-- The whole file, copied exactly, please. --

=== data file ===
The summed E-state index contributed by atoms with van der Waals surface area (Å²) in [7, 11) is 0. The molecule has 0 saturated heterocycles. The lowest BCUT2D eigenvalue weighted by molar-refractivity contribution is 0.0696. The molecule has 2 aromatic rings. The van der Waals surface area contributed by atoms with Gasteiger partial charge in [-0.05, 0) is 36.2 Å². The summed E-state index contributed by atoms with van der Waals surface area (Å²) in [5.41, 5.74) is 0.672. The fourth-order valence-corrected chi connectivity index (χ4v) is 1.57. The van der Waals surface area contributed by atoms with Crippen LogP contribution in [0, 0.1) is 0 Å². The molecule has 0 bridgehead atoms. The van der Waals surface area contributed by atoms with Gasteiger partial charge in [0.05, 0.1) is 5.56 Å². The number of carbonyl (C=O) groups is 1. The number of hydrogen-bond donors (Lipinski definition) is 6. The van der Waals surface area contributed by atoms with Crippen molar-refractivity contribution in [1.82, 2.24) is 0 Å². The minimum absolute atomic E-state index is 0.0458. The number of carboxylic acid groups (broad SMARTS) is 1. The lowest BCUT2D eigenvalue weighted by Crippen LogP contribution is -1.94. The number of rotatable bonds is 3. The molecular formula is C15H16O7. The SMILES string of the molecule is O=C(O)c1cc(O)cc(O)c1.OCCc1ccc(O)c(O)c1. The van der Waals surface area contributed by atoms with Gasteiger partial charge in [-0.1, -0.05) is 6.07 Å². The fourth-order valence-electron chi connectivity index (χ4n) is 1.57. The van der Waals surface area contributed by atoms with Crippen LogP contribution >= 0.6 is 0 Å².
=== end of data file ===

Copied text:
The summed E-state index contributed by atoms with van der Waals surface area (Å²) in [7, 11) is 0. The molecule has 0 saturated heterocycles. The lowest BCUT2D eigenvalue weighted by molar-refractivity contribution is 0.0696. The molecule has 2 aromatic rings. The van der Waals surface area contributed by atoms with Gasteiger partial charge in [-0.05, 0) is 36.2 Å². The summed E-state index contributed by atoms with van der Waals surface area (Å²) in [5.41, 5.74) is 0.672. The fourth-order valence-corrected chi connectivity index (χ4v) is 1.57. The van der Waals surface area contributed by atoms with Crippen LogP contribution in [0, 0.1) is 0 Å². The molecule has 0 bridgehead atoms. The van der Waals surface area contributed by atoms with Gasteiger partial charge in [0.05, 0.1) is 5.56 Å². The number of carbonyl (C=O) groups is 1. The number of hydrogen-bond donors (Lipinski definition) is 6. The van der Waals surface area contributed by atoms with Crippen molar-refractivity contribution in [1.82, 2.24) is 0 Å². The minimum absolute atomic E-state index is 0.0458. The number of carboxylic acid groups (broad SMARTS) is 1. The lowest BCUT2D eigenvalue weighted by Crippen LogP contribution is -1.94. The number of rotatable bonds is 3. The molecular formula is C15H16O7. The SMILES string of the molecule is O=C(O)c1cc(O)cc(O)c1.OCCc1ccc(O)c(O)c1. The van der Waals surface area contributed by atoms with Gasteiger partial charge in [-0.1, -0.05) is 6.07 Å². The fourth-order valence-electron chi connectivity index (χ4n) is 1.57. The van der Waals surface area contributed by atoms with Crippen LogP contribution >= 0.6 is 0 Å².